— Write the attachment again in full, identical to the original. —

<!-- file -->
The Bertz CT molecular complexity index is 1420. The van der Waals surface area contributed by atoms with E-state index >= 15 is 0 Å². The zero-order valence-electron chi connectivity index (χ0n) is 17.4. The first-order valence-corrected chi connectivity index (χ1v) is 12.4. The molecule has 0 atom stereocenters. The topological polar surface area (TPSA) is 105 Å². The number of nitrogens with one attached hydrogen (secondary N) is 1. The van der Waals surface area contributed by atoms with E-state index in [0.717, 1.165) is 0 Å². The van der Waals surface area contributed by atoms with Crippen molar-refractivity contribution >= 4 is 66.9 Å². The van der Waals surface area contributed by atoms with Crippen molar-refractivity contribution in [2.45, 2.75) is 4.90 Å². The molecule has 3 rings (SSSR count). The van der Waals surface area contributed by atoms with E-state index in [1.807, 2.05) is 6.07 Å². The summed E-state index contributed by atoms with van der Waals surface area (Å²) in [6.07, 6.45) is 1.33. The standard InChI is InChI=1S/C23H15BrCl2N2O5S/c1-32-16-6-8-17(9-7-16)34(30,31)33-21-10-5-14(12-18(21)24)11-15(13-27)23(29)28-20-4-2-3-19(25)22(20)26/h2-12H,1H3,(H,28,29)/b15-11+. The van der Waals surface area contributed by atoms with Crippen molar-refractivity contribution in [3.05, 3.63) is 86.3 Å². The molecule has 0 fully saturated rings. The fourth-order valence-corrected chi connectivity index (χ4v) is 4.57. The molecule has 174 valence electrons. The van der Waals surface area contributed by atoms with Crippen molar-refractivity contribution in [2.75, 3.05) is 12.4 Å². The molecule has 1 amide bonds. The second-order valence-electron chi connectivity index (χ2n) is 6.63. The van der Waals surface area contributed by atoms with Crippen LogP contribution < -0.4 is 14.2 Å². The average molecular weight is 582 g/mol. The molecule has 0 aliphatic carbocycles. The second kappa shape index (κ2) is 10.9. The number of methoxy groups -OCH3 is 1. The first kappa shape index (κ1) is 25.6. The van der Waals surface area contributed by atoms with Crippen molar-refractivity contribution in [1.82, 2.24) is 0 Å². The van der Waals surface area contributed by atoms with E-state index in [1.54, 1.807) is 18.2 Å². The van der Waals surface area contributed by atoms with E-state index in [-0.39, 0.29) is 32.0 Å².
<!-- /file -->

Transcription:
The Bertz CT molecular complexity index is 1420. The van der Waals surface area contributed by atoms with E-state index >= 15 is 0 Å². The zero-order valence-electron chi connectivity index (χ0n) is 17.4. The first-order valence-corrected chi connectivity index (χ1v) is 12.4. The molecule has 0 atom stereocenters. The topological polar surface area (TPSA) is 105 Å². The number of nitrogens with one attached hydrogen (secondary N) is 1. The van der Waals surface area contributed by atoms with E-state index in [0.717, 1.165) is 0 Å². The van der Waals surface area contributed by atoms with Crippen molar-refractivity contribution >= 4 is 66.9 Å². The van der Waals surface area contributed by atoms with Crippen molar-refractivity contribution in [2.45, 2.75) is 4.90 Å². The molecule has 3 rings (SSSR count). The van der Waals surface area contributed by atoms with E-state index in [1.807, 2.05) is 6.07 Å². The summed E-state index contributed by atoms with van der Waals surface area (Å²) in [6.07, 6.45) is 1.33. The standard InChI is InChI=1S/C23H15BrCl2N2O5S/c1-32-16-6-8-17(9-7-16)34(30,31)33-21-10-5-14(12-18(21)24)11-15(13-27)23(29)28-20-4-2-3-19(25)22(20)26/h2-12H,1H3,(H,28,29)/b15-11+. The van der Waals surface area contributed by atoms with Crippen molar-refractivity contribution in [3.05, 3.63) is 86.3 Å². The molecule has 0 fully saturated rings. The fourth-order valence-corrected chi connectivity index (χ4v) is 4.57. The molecule has 174 valence electrons. The van der Waals surface area contributed by atoms with Crippen molar-refractivity contribution in [2.75, 3.05) is 12.4 Å². The molecule has 1 amide bonds. The second-order valence-electron chi connectivity index (χ2n) is 6.63. The van der Waals surface area contributed by atoms with Crippen LogP contribution < -0.4 is 14.2 Å². The average molecular weight is 582 g/mol. The molecule has 0 aliphatic carbocycles. The second kappa shape index (κ2) is 10.9. The number of methoxy groups -OCH3 is 1. The first kappa shape index (κ1) is 25.6. The van der Waals surface area contributed by atoms with Crippen molar-refractivity contribution in [1.82, 2.24) is 0 Å². The van der Waals surface area contributed by atoms with E-state index in [1.54, 1.807) is 18.2 Å². The van der Waals surface area contributed by atoms with E-state index in [-0.39, 0.29) is 32.0 Å².